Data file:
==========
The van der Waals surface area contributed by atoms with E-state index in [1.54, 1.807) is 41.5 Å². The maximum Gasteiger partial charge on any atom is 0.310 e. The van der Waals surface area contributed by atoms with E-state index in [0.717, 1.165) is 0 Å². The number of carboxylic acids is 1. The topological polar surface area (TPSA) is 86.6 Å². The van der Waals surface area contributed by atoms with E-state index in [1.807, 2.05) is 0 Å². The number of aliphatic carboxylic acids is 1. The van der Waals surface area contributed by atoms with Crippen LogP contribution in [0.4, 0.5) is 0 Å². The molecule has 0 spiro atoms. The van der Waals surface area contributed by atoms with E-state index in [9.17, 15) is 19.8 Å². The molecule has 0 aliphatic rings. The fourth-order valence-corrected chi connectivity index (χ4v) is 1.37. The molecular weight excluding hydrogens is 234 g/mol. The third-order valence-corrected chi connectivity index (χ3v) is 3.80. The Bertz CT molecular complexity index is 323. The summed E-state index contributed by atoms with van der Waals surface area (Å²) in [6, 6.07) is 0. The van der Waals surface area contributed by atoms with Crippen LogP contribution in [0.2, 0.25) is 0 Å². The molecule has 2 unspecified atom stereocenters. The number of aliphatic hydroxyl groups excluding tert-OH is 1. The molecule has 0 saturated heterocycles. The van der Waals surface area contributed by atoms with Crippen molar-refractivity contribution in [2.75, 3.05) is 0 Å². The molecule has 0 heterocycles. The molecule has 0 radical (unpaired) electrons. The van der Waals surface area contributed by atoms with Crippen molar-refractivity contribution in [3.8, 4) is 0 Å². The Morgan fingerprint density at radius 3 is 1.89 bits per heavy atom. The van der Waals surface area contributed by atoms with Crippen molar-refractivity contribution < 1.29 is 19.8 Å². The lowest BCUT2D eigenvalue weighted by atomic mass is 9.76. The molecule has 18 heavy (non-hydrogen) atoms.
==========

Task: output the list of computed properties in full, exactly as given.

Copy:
The van der Waals surface area contributed by atoms with E-state index in [1.54, 1.807) is 41.5 Å². The maximum Gasteiger partial charge on any atom is 0.310 e. The van der Waals surface area contributed by atoms with E-state index in [0.717, 1.165) is 0 Å². The number of carboxylic acids is 1. The topological polar surface area (TPSA) is 86.6 Å². The van der Waals surface area contributed by atoms with E-state index in [1.807, 2.05) is 0 Å². The number of aliphatic carboxylic acids is 1. The van der Waals surface area contributed by atoms with Crippen LogP contribution in [0.4, 0.5) is 0 Å². The molecule has 0 spiro atoms. The van der Waals surface area contributed by atoms with E-state index in [9.17, 15) is 19.8 Å². The molecule has 0 aliphatic rings. The fourth-order valence-corrected chi connectivity index (χ4v) is 1.37. The molecular weight excluding hydrogens is 234 g/mol. The third-order valence-corrected chi connectivity index (χ3v) is 3.80. The Bertz CT molecular complexity index is 323. The summed E-state index contributed by atoms with van der Waals surface area (Å²) in [6, 6.07) is 0. The van der Waals surface area contributed by atoms with Crippen LogP contribution in [0.2, 0.25) is 0 Å². The molecule has 2 unspecified atom stereocenters. The number of aliphatic hydroxyl groups excluding tert-OH is 1. The molecule has 0 saturated heterocycles. The van der Waals surface area contributed by atoms with Crippen molar-refractivity contribution in [2.75, 3.05) is 0 Å². The molecule has 0 heterocycles. The molecule has 0 radical (unpaired) electrons. The van der Waals surface area contributed by atoms with Crippen molar-refractivity contribution in [3.8, 4) is 0 Å². The Morgan fingerprint density at radius 3 is 1.89 bits per heavy atom. The van der Waals surface area contributed by atoms with Crippen molar-refractivity contribution < 1.29 is 19.8 Å². The lowest BCUT2D eigenvalue weighted by atomic mass is 9.76. The molecule has 18 heavy (non-hydrogen) atoms.